[This document has been produced by the Reserve Bank of Australia and has been slightly modified on this page.]
Standard numbering system
Australian notes are printed in sheets. Each denomination has a different sheet size, which affects the number of notes that can be printed on each sheet. For example, there are 45 notes on a sheet of $10 notes, 40 notes on a sheet of $5, $20 and $50 notes and 32 notes on a sheet of $100 notes.
The current serial number and prefix system (known as the Year Dated System) began in 1993. Under this system, each serial number consists of a prefix of two letters and two numbers, and a suffix of six numbers (i.e. AE 05 702698). The two letters of the prefix indicate the position of each note on the sheet. The two numbers of the prefix indicate the year of manufacture. Each note on a given sheet has a different letter prefix, but the same two numbers (i.e., year of manufacture). The six numbers that make-up the suffix also remain the same on each sheet.
For example, the serial numbers for a print run of $100 notes have the following pattern:
From one sheet to the next the range of prefixes remains the same, but the numbers in the suffix fall by one. That is, for a given prefix range, sheets are numbered downwards from highest to lowest, creating a maximum of 32 million notes (1 million sheets x 32 notes per sheet including the zero sheet, which has a suffix of six zeros). The zero sheet is usually destroyed.
If the print run in the above example is for 32 million pieces or less, the first and last prefixes would be AA 05 and CF 05 respectively. However, if more than 32 million notes are required, a second set of prefixes (CG 05 to EL 05) would be used. The second set of prefixes could create a further 32 million notes, bringing the total number of notes for the print run to a maximum of 64 million. Again, if this was the end of the print run the last prefix would be EL 05 (as shown below):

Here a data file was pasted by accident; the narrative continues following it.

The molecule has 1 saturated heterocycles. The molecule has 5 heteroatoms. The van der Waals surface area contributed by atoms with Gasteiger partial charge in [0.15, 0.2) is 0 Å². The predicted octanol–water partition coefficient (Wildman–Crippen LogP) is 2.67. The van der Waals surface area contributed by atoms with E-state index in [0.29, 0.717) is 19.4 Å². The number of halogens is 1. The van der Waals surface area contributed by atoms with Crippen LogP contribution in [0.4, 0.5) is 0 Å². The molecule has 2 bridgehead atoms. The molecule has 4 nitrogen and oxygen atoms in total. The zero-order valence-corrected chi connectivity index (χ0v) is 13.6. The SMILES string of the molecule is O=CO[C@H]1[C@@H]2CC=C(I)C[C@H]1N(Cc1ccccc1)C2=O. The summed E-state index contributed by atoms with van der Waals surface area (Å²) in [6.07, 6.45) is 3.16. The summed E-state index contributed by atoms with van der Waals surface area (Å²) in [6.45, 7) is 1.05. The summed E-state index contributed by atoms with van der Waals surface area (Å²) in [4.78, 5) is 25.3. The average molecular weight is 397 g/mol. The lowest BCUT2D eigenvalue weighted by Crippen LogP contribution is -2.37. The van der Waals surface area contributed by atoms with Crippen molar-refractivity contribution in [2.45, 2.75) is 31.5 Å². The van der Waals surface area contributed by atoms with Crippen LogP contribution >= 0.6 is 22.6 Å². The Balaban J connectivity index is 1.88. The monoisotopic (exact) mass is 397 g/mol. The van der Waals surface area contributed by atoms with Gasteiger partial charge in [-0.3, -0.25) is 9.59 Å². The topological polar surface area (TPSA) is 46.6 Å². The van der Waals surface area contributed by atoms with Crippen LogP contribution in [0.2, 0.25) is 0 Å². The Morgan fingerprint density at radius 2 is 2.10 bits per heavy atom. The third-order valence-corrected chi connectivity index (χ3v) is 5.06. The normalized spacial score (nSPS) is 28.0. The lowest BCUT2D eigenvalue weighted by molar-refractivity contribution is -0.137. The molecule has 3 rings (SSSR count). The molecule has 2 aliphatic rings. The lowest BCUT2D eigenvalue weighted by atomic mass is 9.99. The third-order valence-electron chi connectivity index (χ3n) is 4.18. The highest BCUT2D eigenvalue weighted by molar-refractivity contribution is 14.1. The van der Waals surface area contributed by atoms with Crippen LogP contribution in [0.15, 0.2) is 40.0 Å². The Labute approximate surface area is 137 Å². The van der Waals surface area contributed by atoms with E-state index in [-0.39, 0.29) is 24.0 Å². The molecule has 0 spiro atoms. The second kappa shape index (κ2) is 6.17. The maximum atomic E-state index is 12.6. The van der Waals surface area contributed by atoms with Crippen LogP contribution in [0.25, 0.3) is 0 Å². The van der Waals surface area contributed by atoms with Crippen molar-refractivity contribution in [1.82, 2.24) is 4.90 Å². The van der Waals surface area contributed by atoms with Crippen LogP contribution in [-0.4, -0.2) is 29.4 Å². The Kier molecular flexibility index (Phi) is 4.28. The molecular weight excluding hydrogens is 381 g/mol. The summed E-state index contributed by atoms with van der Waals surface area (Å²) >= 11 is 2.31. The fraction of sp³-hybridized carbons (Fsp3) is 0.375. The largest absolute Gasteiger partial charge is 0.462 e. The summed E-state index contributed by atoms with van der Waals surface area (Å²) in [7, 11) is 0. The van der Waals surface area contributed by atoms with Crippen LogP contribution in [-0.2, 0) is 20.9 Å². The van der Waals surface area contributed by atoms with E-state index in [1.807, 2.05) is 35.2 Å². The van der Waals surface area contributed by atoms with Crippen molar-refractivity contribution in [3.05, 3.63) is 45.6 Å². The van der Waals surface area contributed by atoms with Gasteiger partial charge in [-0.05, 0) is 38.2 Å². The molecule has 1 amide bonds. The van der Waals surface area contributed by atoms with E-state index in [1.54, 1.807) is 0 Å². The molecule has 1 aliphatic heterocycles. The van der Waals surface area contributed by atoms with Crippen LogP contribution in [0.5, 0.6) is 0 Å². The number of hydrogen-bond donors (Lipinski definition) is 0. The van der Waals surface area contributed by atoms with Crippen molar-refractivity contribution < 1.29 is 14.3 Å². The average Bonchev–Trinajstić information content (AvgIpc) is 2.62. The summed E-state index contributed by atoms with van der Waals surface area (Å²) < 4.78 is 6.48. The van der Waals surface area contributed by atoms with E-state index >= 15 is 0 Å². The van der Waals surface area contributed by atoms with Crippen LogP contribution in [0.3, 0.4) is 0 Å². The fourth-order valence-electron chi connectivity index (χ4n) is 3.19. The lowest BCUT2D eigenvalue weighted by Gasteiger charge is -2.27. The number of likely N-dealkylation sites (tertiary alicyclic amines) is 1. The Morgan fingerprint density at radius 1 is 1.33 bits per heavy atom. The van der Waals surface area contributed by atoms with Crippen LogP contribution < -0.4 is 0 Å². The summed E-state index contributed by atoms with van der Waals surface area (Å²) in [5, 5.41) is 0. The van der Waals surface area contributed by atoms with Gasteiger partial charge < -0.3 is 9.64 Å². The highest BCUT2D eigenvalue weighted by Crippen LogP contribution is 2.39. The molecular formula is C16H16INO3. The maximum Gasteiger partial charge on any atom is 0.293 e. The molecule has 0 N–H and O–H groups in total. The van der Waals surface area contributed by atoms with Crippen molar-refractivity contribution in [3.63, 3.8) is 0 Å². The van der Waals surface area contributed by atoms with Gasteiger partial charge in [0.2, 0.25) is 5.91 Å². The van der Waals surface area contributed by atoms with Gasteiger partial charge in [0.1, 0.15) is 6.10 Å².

If more than 64 million notes are required, a third set of prefixes (EM 05 to HE 05) would be used. Of course, this would change the last prefix to HE 05. This process would continue until the required number of notes for the print run is reached. Consequently, the last prefix will depend on the size of the print run.
Not all denominations are printed every year. The number of notes and the denominations to be printed is primarily determined by the need to replace worn notes and to meet growth in circulation.
The 1992 consecutive numerical prefix system
The first of the new polymer series notes to be released the 1992 $5 note used a prefix structure known as the Consecutive Numerical Prefix System. Under this system, the $5 notes (of which there are 40 notes to a sheet) were numbered differently. The first two numbers of the prefix indicated the position of the note on the sheet, and ranged from AA 00 to AA 39. Like the Year Dated System, the serial number of each note on a sheet had the same suffix and, from sheet to sheet, the suffix was reduced by one; creating 40 million notes for this prefix range. A new set of prefixes were allocated for the next 40 million notes (e.g. AA 40 to AA 79). The final set of prefixes used for this print run was AA 80 through to AB 19.
Since 1993, when the RBA moved to the Year Dated System, we have been unable to issue $5 notes with prefixes AA and AB, as these prefixes have already been used under the Consecutive Numerical Prefix System. To do so would lead to the issue of notes with duplicate serial numbers (e.g. a note with the serial number AA05 999999 was first used in 1992). For this reason, using the Year Dated System, the first prefix for all $5 print runs is always BA.
Note serial number information
Some of the note prefix and serial number information has been compiled from incomplete records, and it is possible that notes have been issued with serial numbers outside of those published in the above tables. While every effort has been made by the Reserve Bank of Australia (RBA) to ensure the information is correct, the RBA accepts no liability for the accuracy or completeness of the information, nor any responsibility for financial loss or damage resulting from use of the information. The RBA recommends that users exercise care and judgement when using the information.